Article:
Three years ago, a terrible thing happened to economic policy. Although the worst of the financial crisis was over, economies on both sides of the Atlantic remained deeply depressed, with very high unemployment. Yet the Western world's policy elite somehow decided en masse that unemployment was no longer a crucial concern, and that reducing budget deficits should be the overriding priority.
Worries about the deficit are greatly exaggerated - and I have documented the desperate efforts of the deficit scolds to keep fear alive. Today, however, I'd like to talk about a different kind of desperation: the frantic effort to find some example, somewhere, of austerity policies that succeeded. For the advocates of fiscal austerity - the austerians - made promises as well as threats: austerity, they claimed, would both avert crisis and lead to prosperity.
And let nobody accuse the austerians of lacking a sense of romance; in fact, they've spent years looking for Mr Goodpain.
The search began with a passionate fling between the austerians and Ireland, which turned to harsh spending cuts soon after its real estate bubble burst, and which for a while was held up as the ultimate exemplar of economic virtue. Ireland, said Jean-Claude Trichet of the European Central Bank, was the role model for Europe's debtor nations. American conservatives went further. Alan Reynolds, a senior fellow at the Cato Institute, declared that Ireland's policies showed the way forward for the United States, too.
Trichet's encomium was delivered in March 2010; at the time Ireland's unemployment rate was 13.3 per cent. Since then, every uptick in the Irish economy has been hailed as proof of recovery - but as of last month the unemployment rate was 14.6 per cent, only slightly down from the peak it reached early last year.
After Ireland came Britain, where the Tory-led government - to the sound of hosannas from many pundits - turned to austerity in mid-2010, influenced in part by its belief that Irish policies were a smashing success. Unlike Ireland, Britain had no particular need to adopt austerity: it is able to borrow at historically low interest rates. Nonetheless, the government insisted a harsh fiscal squeeze was needed to appease creditors and would boost the economy by inspiring confidence.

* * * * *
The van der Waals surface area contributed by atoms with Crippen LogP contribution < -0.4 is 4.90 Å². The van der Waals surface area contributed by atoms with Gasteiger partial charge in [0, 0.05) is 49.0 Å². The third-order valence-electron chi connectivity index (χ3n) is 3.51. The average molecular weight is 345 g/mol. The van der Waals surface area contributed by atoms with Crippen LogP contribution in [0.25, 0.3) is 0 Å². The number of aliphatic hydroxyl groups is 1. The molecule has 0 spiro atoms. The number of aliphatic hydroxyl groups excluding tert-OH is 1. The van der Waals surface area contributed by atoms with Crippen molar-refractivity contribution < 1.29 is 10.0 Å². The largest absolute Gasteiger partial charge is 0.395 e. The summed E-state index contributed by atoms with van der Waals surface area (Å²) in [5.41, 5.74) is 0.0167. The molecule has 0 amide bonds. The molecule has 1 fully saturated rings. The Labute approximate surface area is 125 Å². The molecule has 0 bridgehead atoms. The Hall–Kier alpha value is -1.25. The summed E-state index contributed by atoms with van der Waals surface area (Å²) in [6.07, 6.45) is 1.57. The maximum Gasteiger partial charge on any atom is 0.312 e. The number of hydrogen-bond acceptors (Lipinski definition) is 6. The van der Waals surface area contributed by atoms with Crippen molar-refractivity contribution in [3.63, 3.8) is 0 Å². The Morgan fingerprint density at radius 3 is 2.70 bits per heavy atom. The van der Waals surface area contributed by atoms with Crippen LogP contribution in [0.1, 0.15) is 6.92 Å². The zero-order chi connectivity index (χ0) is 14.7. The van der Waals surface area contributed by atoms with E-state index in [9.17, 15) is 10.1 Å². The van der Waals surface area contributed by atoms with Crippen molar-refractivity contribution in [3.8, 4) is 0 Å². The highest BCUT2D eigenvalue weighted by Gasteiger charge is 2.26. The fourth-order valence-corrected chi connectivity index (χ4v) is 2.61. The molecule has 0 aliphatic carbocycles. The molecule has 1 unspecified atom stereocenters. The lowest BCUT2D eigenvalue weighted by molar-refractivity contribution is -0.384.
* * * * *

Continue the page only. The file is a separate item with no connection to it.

What actually happened was an economic stall. Before the move, Britain was recovering more or less in tandem with the US. Since then, the US economy has continued to grow, albeit slowly - but Britain's economy has been dead in the water.
At this point, you might have expected austerity advocates to consider something might be wrong with their analysis and policy prescriptions. But no. They went looking for new heroes and found them in a small Baltic nation, Latvia, which looms amazingly large in the austerian imagination.
This is kind of funny: austerity policies have been applied all across Europe, yet the best example of success the austerians can come up with is a nation with fewer inhabitants than, say, Brooklyn. Still, the International Monetary Fund recently issued two reports on the Latvian economy that help put this story into perspective.
To be fair to the Latvians, they do have something to be proud of. After experiencing a Great Depression-level slump, their economy has seen two years of solid growth and falling unemployment. However, they have regained only part of the lost ground in terms of output - and the unemployment rate is still 14 per cent. If this is the austerians' idea of an economic miracle, they truly are the children of a lesser god.
Oh, and if we're going to invoke the experience of small nations as evidence about what policies work, let's not forget the true economic miracle that is Iceland - a nation that was at ground zero of the financial crisis, but which, thanks to its embrace of unorthodox policies, has almost fully recovered.
So what do we learn from the rather pathetic search for austerity success stories? The doctrine that has dominated elite discourse for three years is wrong on all fronts. Not only have we been ruled by fear of non-existent threats, we've been promised rewards that will never arrive. It's time to deal with the real problem - unacceptably high unemployment.
The New York Times
Jake van der Kamp is on leave